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As Schools Close Because Of Coronavirus, Nearly 300 Million Kids Aren't In Class

Students sit for an exam in Ahmedabad, India, on Thursday. In the nation's capital, New Delhi, all primary schools have been ordered closed until March 31 because of coronavirus concerns.
Sam Panthaky
AFP via Getty Images
Students sit for an exam in Ahmedabad, India, on Thursday. In the nation's capital, New Delhi, all primary schools have been ordered closed until March 31 because of coronavirus concerns.

Updated at 4:54 p.m. ET

As cases of coronavirus disease continue to be identified in countries around the world, the effort to stem its spread has kept some 290 million students home from school.

According to the United Nations, as of Tuesday, 22 countries on three continents have closed schools because of the virus.

"We are working with countries to assure the continuity of learning for all, especially disadvantaged children and youth who tend to be the hardest hit by school closures," UNESCO Director-General Audrey Azoulay said in a statement. "While temporary school closures as a result of health and other crises are not new unfortunately, the global scale and speed of the current educational disruption is unparalleled and, if prolonged, could threaten the right to education."

Thirteen countries have closed schools nationwide. China by far has the most students affected: more than 233 million.

Other large countries that have closed schools nationwide include Japan, Iran, Italy, Iraq and North Korea. Small countries have, too: Azerbaijan, Lebanon, Armenia, Bahrain, Kuwait, Mongolia and the United Arab Emirates have all shuttered their schools.

Nine other countries have localized school closings: France, Germany, Pakistan, South Korea, Singapore, Thailand, the United Kingdom, the United States and Vietnam.

On Thursday, some schools in the Indian capital, New Delhi, also were closed because of the outbreak, according to The New York Times.

When schools close, a cascade of adverse effects can follow. The missed lessons disproportionately affect poorer students, who often have fewer opportunities for learning outside of school. Many students rely on the free or discounted meals they eat at school for nutrition. Child care must be hastily arranged, which sometimes means that kids are left at home unattended. Dropout rates also can rise, particularly after protracted closures. And students might not have equal access to technology if their classes go online.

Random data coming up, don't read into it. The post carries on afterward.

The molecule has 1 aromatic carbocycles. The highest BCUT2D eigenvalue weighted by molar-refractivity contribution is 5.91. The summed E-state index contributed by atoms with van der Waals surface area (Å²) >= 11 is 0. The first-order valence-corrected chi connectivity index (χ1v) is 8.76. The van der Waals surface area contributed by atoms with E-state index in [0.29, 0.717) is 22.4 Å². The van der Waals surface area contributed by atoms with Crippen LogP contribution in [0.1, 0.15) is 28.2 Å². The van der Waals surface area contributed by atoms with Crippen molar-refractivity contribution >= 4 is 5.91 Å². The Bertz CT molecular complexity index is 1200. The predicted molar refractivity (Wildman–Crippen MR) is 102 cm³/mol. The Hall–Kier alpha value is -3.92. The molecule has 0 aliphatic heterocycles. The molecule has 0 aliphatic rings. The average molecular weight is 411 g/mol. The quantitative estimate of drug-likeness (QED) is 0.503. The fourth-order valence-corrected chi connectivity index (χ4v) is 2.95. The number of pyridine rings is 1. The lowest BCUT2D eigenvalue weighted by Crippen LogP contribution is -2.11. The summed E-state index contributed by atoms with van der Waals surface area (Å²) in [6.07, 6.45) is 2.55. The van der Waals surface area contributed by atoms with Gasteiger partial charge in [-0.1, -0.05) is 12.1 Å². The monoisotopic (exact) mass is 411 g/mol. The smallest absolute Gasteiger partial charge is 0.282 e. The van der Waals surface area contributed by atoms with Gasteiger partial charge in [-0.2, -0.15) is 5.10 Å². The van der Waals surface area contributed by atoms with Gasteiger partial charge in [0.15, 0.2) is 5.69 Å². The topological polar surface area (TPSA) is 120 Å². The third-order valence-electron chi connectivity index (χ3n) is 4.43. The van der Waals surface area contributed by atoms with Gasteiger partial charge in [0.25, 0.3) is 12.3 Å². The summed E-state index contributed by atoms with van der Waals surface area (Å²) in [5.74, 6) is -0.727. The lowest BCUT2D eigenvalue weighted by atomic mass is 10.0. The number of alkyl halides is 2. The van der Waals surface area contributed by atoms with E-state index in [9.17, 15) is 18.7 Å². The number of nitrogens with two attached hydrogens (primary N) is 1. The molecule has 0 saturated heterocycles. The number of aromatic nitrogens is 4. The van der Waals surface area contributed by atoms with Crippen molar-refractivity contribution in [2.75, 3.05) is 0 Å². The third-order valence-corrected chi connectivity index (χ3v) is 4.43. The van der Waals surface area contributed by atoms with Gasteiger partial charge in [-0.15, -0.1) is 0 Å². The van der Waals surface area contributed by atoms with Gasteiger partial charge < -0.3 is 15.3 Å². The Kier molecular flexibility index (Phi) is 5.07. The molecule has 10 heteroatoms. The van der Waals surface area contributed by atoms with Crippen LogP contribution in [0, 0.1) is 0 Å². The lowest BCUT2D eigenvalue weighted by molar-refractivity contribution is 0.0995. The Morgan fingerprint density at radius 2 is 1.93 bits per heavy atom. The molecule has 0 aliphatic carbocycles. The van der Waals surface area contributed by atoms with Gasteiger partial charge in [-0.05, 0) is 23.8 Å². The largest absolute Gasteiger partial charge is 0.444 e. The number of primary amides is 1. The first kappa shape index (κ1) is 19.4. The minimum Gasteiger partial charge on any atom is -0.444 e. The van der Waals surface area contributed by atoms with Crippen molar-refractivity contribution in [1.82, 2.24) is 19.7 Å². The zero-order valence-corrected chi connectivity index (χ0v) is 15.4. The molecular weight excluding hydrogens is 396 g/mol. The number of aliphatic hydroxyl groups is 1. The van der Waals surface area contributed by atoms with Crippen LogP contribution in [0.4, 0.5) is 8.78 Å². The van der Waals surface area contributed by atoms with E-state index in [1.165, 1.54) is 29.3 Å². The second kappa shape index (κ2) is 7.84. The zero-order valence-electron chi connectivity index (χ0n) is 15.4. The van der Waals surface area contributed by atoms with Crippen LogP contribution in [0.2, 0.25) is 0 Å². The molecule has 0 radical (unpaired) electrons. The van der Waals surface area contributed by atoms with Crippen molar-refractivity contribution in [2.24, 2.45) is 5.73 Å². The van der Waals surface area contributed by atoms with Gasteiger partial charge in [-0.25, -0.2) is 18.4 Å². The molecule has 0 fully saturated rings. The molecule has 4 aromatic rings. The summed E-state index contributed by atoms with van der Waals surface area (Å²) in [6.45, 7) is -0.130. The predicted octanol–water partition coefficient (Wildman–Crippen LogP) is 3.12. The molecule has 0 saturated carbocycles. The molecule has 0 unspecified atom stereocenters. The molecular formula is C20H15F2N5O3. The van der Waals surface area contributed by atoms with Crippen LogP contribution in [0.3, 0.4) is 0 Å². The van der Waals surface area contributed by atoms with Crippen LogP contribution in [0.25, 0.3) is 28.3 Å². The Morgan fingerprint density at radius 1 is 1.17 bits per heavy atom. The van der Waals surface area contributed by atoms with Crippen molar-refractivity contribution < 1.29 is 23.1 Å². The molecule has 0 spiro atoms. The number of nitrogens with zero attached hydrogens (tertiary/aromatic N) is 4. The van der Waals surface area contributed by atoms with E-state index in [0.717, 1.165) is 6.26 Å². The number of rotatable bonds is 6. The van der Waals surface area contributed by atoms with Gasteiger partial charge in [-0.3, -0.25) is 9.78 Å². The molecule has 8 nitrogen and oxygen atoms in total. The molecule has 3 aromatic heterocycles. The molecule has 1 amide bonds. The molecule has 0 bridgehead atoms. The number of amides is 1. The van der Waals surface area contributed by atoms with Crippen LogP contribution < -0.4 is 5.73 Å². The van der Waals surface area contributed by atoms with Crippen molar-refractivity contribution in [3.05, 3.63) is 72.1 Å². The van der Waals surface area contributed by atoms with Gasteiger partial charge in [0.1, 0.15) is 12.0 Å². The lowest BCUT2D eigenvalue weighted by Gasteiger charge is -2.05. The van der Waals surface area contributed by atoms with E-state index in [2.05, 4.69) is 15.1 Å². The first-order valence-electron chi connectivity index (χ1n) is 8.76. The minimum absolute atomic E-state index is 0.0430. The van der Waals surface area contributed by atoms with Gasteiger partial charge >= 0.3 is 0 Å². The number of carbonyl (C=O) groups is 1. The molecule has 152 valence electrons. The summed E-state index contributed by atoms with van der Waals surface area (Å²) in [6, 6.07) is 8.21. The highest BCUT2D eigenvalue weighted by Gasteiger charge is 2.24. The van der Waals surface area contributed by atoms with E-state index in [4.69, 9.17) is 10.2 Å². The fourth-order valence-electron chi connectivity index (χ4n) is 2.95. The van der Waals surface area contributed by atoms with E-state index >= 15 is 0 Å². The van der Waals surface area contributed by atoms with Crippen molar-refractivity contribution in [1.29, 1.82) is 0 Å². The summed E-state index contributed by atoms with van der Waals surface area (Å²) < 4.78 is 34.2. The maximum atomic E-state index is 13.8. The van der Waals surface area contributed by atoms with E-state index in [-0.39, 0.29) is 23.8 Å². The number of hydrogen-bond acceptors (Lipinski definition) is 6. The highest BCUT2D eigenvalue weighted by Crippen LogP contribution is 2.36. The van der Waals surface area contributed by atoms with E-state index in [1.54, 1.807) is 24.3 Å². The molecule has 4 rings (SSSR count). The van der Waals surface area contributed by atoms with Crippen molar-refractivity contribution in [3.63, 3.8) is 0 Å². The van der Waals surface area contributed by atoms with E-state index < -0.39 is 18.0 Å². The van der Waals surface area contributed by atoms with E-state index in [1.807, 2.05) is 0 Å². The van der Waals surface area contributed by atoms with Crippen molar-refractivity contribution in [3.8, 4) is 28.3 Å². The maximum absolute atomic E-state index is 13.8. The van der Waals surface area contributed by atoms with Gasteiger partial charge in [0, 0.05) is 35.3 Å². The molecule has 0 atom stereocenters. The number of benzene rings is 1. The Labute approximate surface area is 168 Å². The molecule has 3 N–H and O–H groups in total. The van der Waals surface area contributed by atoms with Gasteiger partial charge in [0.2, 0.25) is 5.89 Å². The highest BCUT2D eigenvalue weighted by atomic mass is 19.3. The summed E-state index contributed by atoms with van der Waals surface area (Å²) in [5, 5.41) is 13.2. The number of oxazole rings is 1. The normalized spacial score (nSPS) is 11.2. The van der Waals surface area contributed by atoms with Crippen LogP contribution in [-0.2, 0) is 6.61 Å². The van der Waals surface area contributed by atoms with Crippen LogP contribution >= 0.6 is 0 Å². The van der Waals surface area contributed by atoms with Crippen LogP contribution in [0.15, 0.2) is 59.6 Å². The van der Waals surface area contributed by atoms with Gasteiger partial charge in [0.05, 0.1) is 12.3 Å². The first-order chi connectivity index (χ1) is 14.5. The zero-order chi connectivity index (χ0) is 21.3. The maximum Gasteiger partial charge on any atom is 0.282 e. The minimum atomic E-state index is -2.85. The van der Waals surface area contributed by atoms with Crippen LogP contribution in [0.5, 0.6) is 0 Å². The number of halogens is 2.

In the U.S., only a few schools have closed so far — but that number is likely to grow. On Wednesday, Los Angeles declared a public health emergency and has urged the community to prepare for the possibility of school closures in the country's second largest school district.

Northshore School District, north of Seattle, closed all of its schools beginning Thursday, for up to 14 days. The district has 23,577 students; about 15% of them qualify for free or reduced lunch.

Starting Monday, the district's instruction will take place online. Schools trained students on Wednesday to use an online learning platform, and the district will provide computing devices and Internet hot spots to students who need them.

Northshore Superintendent Michelle Reid saida number of people in the district were already in self-quarantine and a parent/volunteer at one of the district's elementary schools was presumed to have the coronavirus disease COVID-19. The absentee rate the day before closure was 20%.

The district said it was working on a plan to offer meals for students who need them and was assessing the feasibility of offering child care.

"Education is a service to which our district is resolutely committed. It is not a place," Reid wrote in a statement announcing the closure. "To that end, we are shifting our education from the classroom with four walls to the cloud. We are taking this strategic approach not because we think by doing so, we will stop an epidemic; we are simply trying to do our part to slow the spread of COVID-19."

Copyright 2020 NPR. To see more, visit https://www.npr.org.

Laurel Wamsley is a reporter for NPR's News Desk. She reports breaking news for NPR's digital coverage, newscasts, and news magazines, as well as occasional features. She was also the lead reporter for NPR's coverage of the 2019 Women's World Cup in France.